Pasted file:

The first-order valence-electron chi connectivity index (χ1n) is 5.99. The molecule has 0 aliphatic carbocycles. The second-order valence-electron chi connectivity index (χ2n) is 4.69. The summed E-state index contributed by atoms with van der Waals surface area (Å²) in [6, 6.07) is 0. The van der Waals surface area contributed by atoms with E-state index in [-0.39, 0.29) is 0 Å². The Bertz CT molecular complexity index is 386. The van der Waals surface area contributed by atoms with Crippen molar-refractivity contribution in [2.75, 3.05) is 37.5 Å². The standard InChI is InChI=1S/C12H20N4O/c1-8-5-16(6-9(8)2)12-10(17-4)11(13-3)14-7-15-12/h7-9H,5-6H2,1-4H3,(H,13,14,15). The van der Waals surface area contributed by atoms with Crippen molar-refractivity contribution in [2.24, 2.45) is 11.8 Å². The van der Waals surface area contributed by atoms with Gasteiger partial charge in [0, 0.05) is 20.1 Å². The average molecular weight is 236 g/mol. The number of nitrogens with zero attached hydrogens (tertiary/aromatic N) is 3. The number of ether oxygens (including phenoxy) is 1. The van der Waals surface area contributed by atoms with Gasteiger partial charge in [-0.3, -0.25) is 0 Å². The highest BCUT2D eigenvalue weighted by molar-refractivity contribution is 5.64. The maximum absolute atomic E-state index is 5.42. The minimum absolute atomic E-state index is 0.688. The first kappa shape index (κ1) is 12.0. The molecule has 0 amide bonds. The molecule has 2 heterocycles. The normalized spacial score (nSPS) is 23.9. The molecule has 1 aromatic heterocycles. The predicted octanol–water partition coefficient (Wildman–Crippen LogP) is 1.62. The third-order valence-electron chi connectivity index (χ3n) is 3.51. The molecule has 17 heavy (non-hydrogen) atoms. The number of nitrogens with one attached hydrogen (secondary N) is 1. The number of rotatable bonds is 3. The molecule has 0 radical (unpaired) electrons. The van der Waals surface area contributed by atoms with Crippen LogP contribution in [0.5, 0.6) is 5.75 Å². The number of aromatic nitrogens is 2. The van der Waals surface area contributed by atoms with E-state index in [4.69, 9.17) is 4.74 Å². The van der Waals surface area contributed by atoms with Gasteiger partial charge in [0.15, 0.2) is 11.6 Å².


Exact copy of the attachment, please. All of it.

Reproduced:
The first-order valence-electron chi connectivity index (χ1n) is 5.99. The molecule has 0 aliphatic carbocycles. The second-order valence-electron chi connectivity index (χ2n) is 4.69. The summed E-state index contributed by atoms with van der Waals surface area (Å²) in [6, 6.07) is 0. The van der Waals surface area contributed by atoms with E-state index in [-0.39, 0.29) is 0 Å². The Bertz CT molecular complexity index is 386. The van der Waals surface area contributed by atoms with Crippen molar-refractivity contribution in [2.75, 3.05) is 37.5 Å². The standard InChI is InChI=1S/C12H20N4O/c1-8-5-16(6-9(8)2)12-10(17-4)11(13-3)14-7-15-12/h7-9H,5-6H2,1-4H3,(H,13,14,15). The van der Waals surface area contributed by atoms with Crippen molar-refractivity contribution in [2.24, 2.45) is 11.8 Å². The van der Waals surface area contributed by atoms with Gasteiger partial charge in [0, 0.05) is 20.1 Å². The average molecular weight is 236 g/mol. The number of nitrogens with zero attached hydrogens (tertiary/aromatic N) is 3. The number of ether oxygens (including phenoxy) is 1. The van der Waals surface area contributed by atoms with Gasteiger partial charge in [-0.3, -0.25) is 0 Å². The highest BCUT2D eigenvalue weighted by molar-refractivity contribution is 5.64. The maximum absolute atomic E-state index is 5.42. The minimum absolute atomic E-state index is 0.688. The first kappa shape index (κ1) is 12.0. The molecule has 0 amide bonds. The molecule has 2 heterocycles. The normalized spacial score (nSPS) is 23.9. The molecule has 1 aromatic heterocycles. The predicted octanol–water partition coefficient (Wildman–Crippen LogP) is 1.62. The third-order valence-electron chi connectivity index (χ3n) is 3.51. The molecule has 17 heavy (non-hydrogen) atoms. The number of nitrogens with one attached hydrogen (secondary N) is 1. The number of rotatable bonds is 3. The molecule has 0 radical (unpaired) electrons. The van der Waals surface area contributed by atoms with Crippen LogP contribution in [0.5, 0.6) is 5.75 Å². The number of aromatic nitrogens is 2. The van der Waals surface area contributed by atoms with E-state index in [4.69, 9.17) is 4.74 Å². The van der Waals surface area contributed by atoms with Gasteiger partial charge in [0.15, 0.2) is 11.6 Å².